Yesterday I noticed the smell of ethyl acetate leaking from the undergrads’ bench and advised them to use it in the hood. This started a big conversation about chemical odors.
I discovered that my olfaction is (somewhat) keener than average people since I was young, and while it’s been going slowly downhill since I started working with smelly chemicals more than 4 years ago, I’d say it’s still pretty decent. My colleague Tom always jokes about how bad his sense of smell is especially after he started working in the lab.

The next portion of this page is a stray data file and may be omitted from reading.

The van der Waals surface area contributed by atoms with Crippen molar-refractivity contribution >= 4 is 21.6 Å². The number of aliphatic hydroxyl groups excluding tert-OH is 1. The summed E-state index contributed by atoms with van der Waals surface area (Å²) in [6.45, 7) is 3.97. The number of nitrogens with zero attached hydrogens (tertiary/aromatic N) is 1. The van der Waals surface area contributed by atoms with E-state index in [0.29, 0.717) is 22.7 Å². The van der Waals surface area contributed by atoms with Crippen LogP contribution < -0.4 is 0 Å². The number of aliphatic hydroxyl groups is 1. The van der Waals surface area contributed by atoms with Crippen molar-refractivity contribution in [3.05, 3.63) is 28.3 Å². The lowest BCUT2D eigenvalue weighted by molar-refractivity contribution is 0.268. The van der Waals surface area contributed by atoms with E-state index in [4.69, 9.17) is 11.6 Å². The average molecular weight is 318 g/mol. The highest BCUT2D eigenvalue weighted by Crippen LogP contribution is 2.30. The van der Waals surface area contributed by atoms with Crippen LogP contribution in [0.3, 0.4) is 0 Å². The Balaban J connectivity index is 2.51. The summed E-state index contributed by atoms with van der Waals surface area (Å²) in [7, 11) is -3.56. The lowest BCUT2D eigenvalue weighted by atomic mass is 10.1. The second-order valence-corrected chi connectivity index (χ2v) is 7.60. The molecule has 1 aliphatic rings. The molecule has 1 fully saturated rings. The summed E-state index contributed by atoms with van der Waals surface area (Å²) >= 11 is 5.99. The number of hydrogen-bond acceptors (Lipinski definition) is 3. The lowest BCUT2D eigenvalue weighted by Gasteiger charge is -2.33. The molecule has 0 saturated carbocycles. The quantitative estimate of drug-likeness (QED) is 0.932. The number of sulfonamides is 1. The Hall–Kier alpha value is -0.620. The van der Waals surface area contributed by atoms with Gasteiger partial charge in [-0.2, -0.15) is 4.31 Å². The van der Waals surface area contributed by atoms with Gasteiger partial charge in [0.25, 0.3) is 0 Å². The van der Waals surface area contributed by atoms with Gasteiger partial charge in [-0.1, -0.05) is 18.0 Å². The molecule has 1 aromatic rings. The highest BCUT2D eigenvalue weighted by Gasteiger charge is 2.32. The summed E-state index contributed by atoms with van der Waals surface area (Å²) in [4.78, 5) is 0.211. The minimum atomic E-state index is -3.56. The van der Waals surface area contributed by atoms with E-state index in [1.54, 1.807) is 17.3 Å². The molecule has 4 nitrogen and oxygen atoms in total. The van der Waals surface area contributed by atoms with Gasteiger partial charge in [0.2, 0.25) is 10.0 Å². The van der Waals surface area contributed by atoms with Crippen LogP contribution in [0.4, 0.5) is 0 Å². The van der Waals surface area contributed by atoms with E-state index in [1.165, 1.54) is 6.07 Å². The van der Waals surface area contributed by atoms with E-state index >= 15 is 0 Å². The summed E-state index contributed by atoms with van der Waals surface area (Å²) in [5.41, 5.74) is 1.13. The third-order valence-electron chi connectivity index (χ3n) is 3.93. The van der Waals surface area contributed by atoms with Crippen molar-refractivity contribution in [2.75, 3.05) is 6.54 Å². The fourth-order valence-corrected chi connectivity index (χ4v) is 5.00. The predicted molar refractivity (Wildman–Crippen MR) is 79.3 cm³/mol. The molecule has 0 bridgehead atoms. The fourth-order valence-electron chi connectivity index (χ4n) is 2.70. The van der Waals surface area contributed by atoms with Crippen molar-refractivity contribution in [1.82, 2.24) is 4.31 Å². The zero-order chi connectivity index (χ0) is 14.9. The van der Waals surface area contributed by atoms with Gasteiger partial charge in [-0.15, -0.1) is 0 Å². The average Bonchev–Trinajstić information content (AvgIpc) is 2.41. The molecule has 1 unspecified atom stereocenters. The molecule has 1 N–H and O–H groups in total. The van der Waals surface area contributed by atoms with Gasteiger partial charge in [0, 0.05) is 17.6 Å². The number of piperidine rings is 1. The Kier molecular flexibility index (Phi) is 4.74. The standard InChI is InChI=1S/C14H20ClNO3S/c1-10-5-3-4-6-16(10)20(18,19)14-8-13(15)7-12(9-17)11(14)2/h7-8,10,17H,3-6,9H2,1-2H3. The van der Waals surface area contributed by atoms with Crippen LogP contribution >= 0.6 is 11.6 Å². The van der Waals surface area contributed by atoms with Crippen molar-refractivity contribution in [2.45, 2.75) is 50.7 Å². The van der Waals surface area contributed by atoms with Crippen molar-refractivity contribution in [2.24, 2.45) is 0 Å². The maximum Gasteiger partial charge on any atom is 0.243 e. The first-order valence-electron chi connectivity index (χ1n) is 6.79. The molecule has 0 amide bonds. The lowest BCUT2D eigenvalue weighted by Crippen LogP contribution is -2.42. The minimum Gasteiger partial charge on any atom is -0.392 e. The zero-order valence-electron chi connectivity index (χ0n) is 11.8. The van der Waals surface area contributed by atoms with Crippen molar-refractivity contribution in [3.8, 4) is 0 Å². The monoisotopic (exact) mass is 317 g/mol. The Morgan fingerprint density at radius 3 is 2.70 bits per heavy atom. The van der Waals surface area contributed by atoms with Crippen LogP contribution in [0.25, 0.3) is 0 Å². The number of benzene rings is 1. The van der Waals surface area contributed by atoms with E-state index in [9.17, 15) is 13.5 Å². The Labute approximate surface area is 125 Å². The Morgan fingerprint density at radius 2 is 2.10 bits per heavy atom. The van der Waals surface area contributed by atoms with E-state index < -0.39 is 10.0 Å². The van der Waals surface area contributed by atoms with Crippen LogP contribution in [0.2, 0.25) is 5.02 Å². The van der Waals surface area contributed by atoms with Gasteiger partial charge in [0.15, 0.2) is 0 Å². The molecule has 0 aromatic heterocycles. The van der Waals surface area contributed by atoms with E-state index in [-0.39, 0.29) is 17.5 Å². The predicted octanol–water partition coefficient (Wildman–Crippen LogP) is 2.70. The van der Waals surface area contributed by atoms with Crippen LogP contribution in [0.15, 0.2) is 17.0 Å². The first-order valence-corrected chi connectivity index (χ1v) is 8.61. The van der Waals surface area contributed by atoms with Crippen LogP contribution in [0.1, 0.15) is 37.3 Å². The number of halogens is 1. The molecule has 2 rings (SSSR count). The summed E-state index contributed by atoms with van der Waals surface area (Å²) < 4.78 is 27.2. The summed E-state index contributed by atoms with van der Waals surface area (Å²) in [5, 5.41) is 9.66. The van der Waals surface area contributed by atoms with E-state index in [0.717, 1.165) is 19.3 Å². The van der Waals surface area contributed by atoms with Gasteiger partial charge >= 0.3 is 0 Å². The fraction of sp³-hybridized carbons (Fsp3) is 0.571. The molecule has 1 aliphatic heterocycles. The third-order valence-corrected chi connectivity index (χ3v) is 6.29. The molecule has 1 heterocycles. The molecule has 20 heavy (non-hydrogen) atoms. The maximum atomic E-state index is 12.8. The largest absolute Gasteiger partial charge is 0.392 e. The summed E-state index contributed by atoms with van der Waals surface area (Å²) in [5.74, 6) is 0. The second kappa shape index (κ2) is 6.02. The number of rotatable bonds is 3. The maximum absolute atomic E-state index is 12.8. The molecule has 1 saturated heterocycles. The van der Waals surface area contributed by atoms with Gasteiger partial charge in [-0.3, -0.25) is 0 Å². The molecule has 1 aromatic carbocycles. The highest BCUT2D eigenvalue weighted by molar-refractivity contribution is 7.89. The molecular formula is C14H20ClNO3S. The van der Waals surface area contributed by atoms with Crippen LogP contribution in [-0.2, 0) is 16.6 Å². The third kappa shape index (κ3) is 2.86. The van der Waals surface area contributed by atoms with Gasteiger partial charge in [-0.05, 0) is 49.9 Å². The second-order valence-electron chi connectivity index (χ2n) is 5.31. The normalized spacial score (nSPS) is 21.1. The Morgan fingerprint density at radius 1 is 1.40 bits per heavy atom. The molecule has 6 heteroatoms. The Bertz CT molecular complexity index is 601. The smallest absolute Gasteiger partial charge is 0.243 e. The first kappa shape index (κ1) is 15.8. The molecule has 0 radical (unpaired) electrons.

So returning to ethyl acetate, a commonly-used solvent in organic chemistry. My first contact with this chemical is probably from a bubble-blowing paste I used to play when I was like 5 years old. And in middle school science lab I synthesized it by Fischer esterification where students were directed to detect the presence of it by the characteristic smell. To me, ethyl acetate has a fruity smell (some friends of mine said it reminded them of durian) which can be detected in small concentrations in the air. It is not particularly unpleasant, but it gets strong and unbearable pretty easily. It can get to a point where I can even sense a vinegary odor from the amount of acetic acid from the hydrolysis of it on contact with atmospheric moisture! For this reason I always have words about people using ethyl acetate outside the fume hoods.